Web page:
While we can attempt to separate first generation and second generation Asian-Americans, there are some studies have shown this to not be the case:

However some evidence suggests that SGKAPs are generally more insular in their ethnic/racial religious networks and in their racial/ethnic preferences for marital partners. Finally, among married SGKAPs, we also see greater religious network homogamy relative to other groups. In short, their religious and ethnic ties do not vary a great deal from their peers who are experiencing analogous social contexts and pressures to conform; however their behaviors that stem from those ties are more consistently homophilous and endogamous. This suggests that perhaps the second-generation Korean-American Protestant case is somewhat exceptional in our diversifying environment. While their congregations may cater to an English-fluent audience, their congregations are noticeably uniform in racial and ethnic terms. Tentatively, I suggest that religion serves to sacralize ethnic/racial preference for second-generation Korean Americans more so than other groups.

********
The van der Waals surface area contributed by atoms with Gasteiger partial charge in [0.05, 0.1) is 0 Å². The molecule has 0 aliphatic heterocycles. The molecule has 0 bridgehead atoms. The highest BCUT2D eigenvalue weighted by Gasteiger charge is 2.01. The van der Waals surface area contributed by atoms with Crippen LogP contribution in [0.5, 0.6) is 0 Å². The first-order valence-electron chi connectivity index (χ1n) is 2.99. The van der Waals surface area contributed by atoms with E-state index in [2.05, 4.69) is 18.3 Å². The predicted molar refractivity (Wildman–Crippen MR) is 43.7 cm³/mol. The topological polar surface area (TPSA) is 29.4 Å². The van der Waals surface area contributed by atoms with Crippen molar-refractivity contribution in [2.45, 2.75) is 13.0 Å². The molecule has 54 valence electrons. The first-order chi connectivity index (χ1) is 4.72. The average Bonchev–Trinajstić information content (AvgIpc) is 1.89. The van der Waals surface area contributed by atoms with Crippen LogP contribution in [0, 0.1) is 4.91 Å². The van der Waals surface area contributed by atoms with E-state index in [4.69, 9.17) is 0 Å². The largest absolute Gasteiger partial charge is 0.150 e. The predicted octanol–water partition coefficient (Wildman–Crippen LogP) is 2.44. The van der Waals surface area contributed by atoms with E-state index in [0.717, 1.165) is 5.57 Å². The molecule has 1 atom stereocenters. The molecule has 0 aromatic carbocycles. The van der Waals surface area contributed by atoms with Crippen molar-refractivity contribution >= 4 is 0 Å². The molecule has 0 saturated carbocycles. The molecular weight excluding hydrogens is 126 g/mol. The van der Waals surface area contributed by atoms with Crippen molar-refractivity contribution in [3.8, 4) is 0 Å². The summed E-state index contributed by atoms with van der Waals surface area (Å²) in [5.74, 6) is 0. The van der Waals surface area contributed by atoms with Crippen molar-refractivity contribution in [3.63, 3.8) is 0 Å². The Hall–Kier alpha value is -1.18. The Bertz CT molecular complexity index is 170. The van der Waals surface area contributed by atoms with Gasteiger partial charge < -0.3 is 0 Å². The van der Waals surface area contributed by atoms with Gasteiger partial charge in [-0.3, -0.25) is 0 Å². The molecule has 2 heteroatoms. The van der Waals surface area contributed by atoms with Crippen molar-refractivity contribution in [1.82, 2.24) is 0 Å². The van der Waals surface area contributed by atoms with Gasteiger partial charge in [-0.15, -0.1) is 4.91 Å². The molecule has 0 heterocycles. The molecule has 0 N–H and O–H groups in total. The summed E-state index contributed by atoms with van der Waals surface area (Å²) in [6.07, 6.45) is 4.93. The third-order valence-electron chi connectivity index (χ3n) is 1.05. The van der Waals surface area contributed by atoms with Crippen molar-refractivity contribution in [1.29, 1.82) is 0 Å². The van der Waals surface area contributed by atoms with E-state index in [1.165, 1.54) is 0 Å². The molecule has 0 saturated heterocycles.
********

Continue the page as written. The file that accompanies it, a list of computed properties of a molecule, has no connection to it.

Park, J. (2013). Ethnic Insularity Among 1.5 and Second-Generation Korean American Christians. Development and Soceity, 42(1), 113-136.

In the face of institutionalized racism we must acknowledge that ethnic insularity is our enemy. In our absence, we allow for the propagation of stereotypes that are far from the truth. Simultaneously, we also implicitly allow for stereotypes that we hold of other ethnicities to take root in our communities. The solution is not for us to become more and more Asian, and neither is it for us to advocate complete assimilation. However it should be known that as we interact with people of other ethnic groups, we will be forever changed. We will be infused with new perspectives and different methodologies to problem solving. We will be more apt to see the similarities in our different cultures and just maybe we can acknowledge that the rift between us rendered by sin and already bridged by the blood of Christ is greater than any rift between us rendered by culture.

Author: Richard

I'll be the first to admit that I have no idea what I'm doing.